Online Ed Info for ALL MiraCosta faculty

Happy fall, everyone. Please see below for important online education-related updates and information for all MiraCosta faculty.

Canvas Updates

Lots of new features are available in Canvas, which is now the sole course management system at MiraCosta. These include a more streamlined way to use Turnitin, an updated Gradebook, a brand-new Quiz feature, a new integrated accessibility checking/correction tool, and more. Read more.

If you are still getting familiar with Canvas, remember to check out all the great Canvas resources we provide, and at this time especially our Start of Semester Canvas Checklist.

Online Academic Support Resources for ALL Students

As you finalize your syllabi and course resources, please make your students aware of online tutoringonline writing center, and the 24×7 online ask-a-librarian service. These services are open to all MiraCosta students in any class!

Preferred Name Change Form for Students

Students who prefer to be known by a different name from their legal/formal name on record may change their name via SURF – instructions are here. Preferred name is used in Canvas, on class rosters and student ID cards, and to borrow items from the college library. Students may also stop by Admissions and Records to submit a paper Preferred Name Change form.

Designating Zero- and Low-Textbook-Cost Classes

If you are teaching a ZTC or LTC class this fall, please ensure it is designated as such in SURF – see directions to do so.

You can view more details about ZTC and LTC designations, as approved by the Academic Senate.

For faculty teaching at least one online/hybrid class this fall:

Fall Student Orientations to Online Learning

I will offer many online learning orientation sessions this fall. Please share the schedule with your online/hybrid students and encourage their attendance. Read more, including how to get a report from SURF on which of your students attend.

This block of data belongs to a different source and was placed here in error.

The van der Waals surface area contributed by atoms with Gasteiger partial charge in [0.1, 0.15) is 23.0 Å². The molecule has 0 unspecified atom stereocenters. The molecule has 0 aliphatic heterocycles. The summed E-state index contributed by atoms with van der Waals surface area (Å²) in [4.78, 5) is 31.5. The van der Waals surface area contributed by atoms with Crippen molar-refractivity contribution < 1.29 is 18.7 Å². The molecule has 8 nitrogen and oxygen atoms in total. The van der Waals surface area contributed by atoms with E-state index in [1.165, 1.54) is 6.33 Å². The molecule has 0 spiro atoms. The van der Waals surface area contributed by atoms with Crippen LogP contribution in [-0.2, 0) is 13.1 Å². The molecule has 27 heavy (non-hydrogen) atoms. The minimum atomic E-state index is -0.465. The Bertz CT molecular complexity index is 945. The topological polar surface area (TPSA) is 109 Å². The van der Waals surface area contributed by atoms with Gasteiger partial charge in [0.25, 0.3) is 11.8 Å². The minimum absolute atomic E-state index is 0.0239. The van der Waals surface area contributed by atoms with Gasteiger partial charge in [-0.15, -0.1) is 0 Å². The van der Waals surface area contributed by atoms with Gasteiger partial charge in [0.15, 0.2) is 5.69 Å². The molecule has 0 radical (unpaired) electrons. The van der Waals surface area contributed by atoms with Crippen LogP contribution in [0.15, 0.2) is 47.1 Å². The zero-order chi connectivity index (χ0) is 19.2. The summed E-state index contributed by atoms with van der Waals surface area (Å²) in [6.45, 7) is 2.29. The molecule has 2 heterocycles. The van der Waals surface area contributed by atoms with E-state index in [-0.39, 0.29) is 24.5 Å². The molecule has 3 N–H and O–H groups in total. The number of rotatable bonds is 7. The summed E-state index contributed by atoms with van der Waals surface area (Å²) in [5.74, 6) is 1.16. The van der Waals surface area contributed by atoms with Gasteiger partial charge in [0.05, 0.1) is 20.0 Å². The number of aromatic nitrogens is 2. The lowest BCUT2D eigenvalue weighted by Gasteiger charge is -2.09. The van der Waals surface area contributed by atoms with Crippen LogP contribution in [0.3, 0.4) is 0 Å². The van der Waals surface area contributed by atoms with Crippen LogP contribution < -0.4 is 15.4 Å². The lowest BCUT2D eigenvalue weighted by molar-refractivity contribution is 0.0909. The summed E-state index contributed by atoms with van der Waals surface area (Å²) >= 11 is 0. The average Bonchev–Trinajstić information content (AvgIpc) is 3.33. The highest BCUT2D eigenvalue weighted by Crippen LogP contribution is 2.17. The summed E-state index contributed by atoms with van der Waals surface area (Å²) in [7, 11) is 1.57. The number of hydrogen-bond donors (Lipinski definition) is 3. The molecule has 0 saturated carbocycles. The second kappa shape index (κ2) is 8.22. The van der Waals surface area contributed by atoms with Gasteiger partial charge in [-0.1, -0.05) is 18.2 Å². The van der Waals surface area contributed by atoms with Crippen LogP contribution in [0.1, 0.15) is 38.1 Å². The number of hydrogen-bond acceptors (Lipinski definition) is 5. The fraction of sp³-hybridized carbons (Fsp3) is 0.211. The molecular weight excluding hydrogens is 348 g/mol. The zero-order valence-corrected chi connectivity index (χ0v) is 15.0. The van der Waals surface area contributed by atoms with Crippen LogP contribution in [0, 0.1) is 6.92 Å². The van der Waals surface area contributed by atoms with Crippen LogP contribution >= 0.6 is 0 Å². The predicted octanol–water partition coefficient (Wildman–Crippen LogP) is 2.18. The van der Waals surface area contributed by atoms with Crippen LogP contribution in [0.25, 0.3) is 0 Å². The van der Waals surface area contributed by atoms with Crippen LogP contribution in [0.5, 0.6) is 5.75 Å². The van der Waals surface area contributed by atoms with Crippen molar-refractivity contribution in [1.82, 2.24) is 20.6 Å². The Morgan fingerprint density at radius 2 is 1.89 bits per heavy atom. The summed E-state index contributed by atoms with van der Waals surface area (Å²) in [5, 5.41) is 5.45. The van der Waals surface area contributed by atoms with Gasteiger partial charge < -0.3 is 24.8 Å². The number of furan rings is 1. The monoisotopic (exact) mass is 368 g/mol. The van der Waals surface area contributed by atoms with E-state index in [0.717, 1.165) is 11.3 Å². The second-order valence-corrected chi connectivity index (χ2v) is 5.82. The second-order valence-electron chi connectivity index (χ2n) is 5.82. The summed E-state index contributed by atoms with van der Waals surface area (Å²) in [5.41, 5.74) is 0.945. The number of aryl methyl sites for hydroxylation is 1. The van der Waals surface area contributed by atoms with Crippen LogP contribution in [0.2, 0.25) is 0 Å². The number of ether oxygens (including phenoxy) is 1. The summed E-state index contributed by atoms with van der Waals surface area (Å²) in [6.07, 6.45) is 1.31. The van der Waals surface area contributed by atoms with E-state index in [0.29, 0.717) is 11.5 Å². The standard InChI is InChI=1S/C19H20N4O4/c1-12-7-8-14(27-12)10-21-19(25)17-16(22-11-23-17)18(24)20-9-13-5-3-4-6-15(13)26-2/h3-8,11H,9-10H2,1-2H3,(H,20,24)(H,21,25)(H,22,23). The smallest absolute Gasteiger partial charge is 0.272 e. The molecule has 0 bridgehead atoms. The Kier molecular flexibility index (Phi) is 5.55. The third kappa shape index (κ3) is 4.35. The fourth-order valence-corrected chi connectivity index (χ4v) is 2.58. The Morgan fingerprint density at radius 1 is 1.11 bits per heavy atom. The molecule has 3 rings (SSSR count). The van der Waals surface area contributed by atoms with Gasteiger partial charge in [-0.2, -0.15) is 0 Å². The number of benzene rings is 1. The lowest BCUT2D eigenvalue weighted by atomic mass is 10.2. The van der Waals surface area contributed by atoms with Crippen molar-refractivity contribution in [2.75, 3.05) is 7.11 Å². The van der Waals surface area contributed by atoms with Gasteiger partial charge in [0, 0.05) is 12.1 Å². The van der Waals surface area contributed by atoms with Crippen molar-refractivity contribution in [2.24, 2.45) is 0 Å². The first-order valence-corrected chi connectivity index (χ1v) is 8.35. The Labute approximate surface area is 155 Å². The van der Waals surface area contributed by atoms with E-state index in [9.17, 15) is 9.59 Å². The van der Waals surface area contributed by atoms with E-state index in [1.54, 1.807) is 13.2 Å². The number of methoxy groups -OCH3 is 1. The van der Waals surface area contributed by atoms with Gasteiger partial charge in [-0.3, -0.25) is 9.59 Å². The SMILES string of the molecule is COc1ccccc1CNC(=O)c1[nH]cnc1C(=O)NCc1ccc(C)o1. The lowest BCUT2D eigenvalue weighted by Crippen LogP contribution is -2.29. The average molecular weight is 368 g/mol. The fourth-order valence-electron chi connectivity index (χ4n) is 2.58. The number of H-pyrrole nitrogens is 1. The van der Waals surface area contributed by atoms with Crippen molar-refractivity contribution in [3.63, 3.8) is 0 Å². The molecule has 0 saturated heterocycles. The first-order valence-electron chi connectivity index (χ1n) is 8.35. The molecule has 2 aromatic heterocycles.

Online Class Schedule – UPDATE and beware HTML

For all those teaching an online or hybrid course this fall, please make sure your class description is up to date on the separate Online Class Schedule page. Students use this page to learn how to get started with your class, and you can provide other important information to help students prepare for success. See detailed instructions if needed. Please note: if you have done this in the past by copying text from Word or other sources, you may have introduced HTML that causes your course description to be inaccessible. Please type directly or copy in plain text only by copying from NotePad on a PC or TextEdit on a Mac.

CCC DE Faculty Survey

The California Community College Chancellor’s Office conducts annual surveys of faculty and students involved in Distance Education. Be on the lookout this month for a survey if you taught a DE class in the spring, and please take the time to complete it – your input is invaluable!

Come on and Zoom-a-Zoom-a-Zoom-a-Zoom!

You might have to be of a certain age to get that headline. Anyway, Zoom is a great tool for live online interaction that has now replaced the old CCC Confer (Blackboard Collaborate) in the CCC system. Learn more about Zoom.